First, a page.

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published: April, 2002

Archives & Museum Informatics, 2002.
Creative Commons Attribution-Noncommercial-No Derivative Works 3.0  License

speakers

The Electronic Guidebook: Using Portable Devices and a Wireless Web-based Network to Extend the Museum Experience
Robert Semper, Exploratorium, USA
Mirjana Spasojevic, Hewlett-Packard Labs, USA

Session: Experiencing Complex Data

Recent advances in wireless network technologies create the potential to significantly enhance the experience of a visit to a museum. On the exhibit floor, visitors carrying wirelessly connected portable devices can be given opportunities for exploration, sharing, explanations, context, background, analytical tools, and suggestions for related experiences. When these devices are part of a Web-based network, they can help extend the museum visit: in advance, through activities that orient visitors, and afterward, through opportunities to reflect and explore related ideas.

The Electronic Guidebook project is a study of users equipped with such technologies, conducted by the Exploratorium in partnership with researchers at Hewlett-Packard Labs. The project has investigated how a Web-based computing infrastructure can provide museum visitors with an augmented museum experience, so that they can better plan their visit, get the most out of it while they are in the museum, and be able to refer back to their visit once they have returned to their home or classroom. The goal is to understand what technological infrastructure supports this extended museum experience, and to obtain preliminary data on how different aspects of the technologies, and the content delivered through them, affects engagement with the exhibits and pre- or post-visit learning activities.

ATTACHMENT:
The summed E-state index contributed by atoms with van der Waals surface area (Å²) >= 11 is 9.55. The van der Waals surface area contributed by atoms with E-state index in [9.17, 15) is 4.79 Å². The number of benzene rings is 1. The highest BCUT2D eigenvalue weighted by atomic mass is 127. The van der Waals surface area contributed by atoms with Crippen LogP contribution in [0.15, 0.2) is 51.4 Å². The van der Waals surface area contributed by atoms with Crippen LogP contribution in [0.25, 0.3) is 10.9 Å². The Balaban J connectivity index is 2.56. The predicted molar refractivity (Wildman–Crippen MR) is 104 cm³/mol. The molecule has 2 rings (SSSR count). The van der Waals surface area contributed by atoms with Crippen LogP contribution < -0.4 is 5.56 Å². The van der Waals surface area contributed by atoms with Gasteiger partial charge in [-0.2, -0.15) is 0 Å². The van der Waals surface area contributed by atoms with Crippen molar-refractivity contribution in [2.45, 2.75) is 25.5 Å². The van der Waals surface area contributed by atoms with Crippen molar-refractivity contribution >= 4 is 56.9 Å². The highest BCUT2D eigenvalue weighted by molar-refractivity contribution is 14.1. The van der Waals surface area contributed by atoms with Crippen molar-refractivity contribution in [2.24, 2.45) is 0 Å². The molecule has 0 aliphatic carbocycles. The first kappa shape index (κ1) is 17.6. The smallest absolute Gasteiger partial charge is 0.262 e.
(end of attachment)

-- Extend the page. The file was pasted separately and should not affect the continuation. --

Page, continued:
The project deployed and tested a network using a variety of handheld computers and radio-frequency identification tags to link visitors with exhibit-related content delivered by a Web-based server. Users in the study were able to access Web-based content, including text, images, video, and audio, during a visit. In addition, they were able to construct a record of their visit by bookmarking exhibit content, creating images, notations, and other artifacts and to access it on a personal Web page in the museum or following their visit.

In this paper, presenters will provide results of the study and discuss promising avenues of future research on Web-based networks.